The Science Behind Non-Suicidal Self-Injury

By Wasim Kakroo

NSSI is an increasing concern among teenagers and young adults, and it can be an indication of sadness, loneliness, despair, low self-esteem, or a sense of being unwanted.

Non-Suicidal Self-Injury is one of the growing health problems among adolescents and young adults. The International Society for the Study of Self-Injury defines Non-Suicidal Self-Injury as the deliberate, self-inflicted damage of body tissue without suicidal intent and for purposes not socially or culturally sanctioned. Self-harm is a symptom, not a diagnosis, of mental illness. Some people may do self-harm as a result of a mental illness such depression, anxiety, an eating disorder, or psychosis, however, self-harm isn't always indicative of a mental illness, but rather of a lack of healthy coping methods to deal with emotions.

NSSI does not include risky activities that may end in harm, such as not wearing a seatbelt while driving or accidental harm that may occur when participating in dangerous sports.

Suicidal thoughts or behaviors, in which people want to terminate their life, are not the same as self-injury. When people self-injure, they frequently say they have no expectation or goal of killing themselves.

Self-injury does not include activities that may cause physical harm but are acceptable in our culture or are part of a recognized cultural, spiritual, or religious practice. Thus, body modification, nose/ear piercing, and tattooing are not commonly regarded as forms of NSSI.

What are the common methods of self-harm?

Common methods of NSSI include Self-cutting or self-burning,Self-punching,atttempting self-poisoning, eating too much or too little, biting oneself,Over-exercising, pulling your hair out and skin picking.

Why does a person do NSSI?

It is a complicated issue, and many people have no idea why they do NSSI. NSSI isn't always triggered by a major event; it can also be triggered by a slew of minor events.
The following are some of the most common reasons why people participate in NSSI: Pressure at school or work, bullying, worries about money, abuse of any kind (physical, emotional or sexual), bereavement, uncertainty about one's gender or sexuality, breakup from a relationship, loss of employment, Illness or a health issue (physical or mental such as depression, anxiety, OCD, Borderline Personality Disorder etc), low self-esteem, difficulty in handling stress, difficulty in handling emotions.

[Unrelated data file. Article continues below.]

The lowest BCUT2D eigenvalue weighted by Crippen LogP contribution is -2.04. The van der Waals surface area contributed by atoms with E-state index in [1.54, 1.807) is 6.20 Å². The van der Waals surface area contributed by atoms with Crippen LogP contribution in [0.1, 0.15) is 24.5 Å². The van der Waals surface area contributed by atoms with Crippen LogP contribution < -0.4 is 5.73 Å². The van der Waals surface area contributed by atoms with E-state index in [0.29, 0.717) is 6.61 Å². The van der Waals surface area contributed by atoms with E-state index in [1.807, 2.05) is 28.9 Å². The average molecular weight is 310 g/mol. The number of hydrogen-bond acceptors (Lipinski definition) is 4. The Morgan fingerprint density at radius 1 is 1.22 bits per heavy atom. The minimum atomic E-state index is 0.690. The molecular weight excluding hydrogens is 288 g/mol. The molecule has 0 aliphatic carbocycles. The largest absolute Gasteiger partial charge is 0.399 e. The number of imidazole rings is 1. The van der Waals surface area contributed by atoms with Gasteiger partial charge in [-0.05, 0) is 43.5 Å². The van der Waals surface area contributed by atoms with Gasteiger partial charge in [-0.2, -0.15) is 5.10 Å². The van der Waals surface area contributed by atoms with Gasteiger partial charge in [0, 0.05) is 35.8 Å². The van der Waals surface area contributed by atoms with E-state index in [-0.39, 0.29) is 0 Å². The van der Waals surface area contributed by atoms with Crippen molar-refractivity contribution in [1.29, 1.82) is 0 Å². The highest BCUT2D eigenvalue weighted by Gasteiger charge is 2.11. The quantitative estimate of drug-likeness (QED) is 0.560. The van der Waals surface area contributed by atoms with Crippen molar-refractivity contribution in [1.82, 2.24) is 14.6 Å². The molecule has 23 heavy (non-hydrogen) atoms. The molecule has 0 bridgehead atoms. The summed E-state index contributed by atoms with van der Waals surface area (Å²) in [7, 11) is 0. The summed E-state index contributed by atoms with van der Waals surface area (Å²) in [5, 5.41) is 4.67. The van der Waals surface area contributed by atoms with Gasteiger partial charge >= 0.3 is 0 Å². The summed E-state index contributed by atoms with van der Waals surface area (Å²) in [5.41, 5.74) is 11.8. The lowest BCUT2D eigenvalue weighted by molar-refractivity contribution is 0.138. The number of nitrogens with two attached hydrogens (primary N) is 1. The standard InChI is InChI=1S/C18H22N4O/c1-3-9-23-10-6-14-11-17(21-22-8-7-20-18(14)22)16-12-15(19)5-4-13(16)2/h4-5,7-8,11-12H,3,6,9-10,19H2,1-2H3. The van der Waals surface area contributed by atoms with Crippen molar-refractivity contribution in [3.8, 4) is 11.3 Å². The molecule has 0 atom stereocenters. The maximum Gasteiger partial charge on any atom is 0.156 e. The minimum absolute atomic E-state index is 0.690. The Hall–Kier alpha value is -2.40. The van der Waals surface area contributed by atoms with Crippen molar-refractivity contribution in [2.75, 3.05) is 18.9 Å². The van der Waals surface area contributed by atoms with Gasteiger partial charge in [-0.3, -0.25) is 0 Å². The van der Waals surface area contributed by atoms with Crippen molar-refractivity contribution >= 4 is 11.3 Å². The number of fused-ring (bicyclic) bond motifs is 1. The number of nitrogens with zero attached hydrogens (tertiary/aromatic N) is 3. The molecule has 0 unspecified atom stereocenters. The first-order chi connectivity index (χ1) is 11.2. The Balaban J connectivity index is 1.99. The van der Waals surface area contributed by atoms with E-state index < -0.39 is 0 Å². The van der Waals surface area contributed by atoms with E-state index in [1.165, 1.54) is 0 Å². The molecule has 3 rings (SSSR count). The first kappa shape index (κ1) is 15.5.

Individual factors (e.g., emotional dysregulation, psychiatric disorders etc.) and environmental factors (e.g., abuse, neglect, childhood maltreatments, attachment disruption) are two primary types of causative factors for NSSI. Childhood maltreatments were revealed to be a predictor of NSSI in adolescents and college students in the majority of studies that focused on early childhood traumatic events.

Exploration of environmental variables have found a substantial relationship between NSSI development and childhood sexual abuse. Researchers have emphasized the importance of parental relationships as causative agents of self-injurious behaviours, finding that insecure paternal attachment and both maternal and paternal emotional neglect were significant predictors of NSSI in women, while childhood separation was the main predictor of NSSI in men (usually from father).

Recent research has looked into the role of stressful life experiences in the development of NSSI. Adverse life events were linked to moderate and severe NSSI in Chinese teenagers. Researchers also found a lower likelihood of engaging in NSSI in those who had strong emotional stability.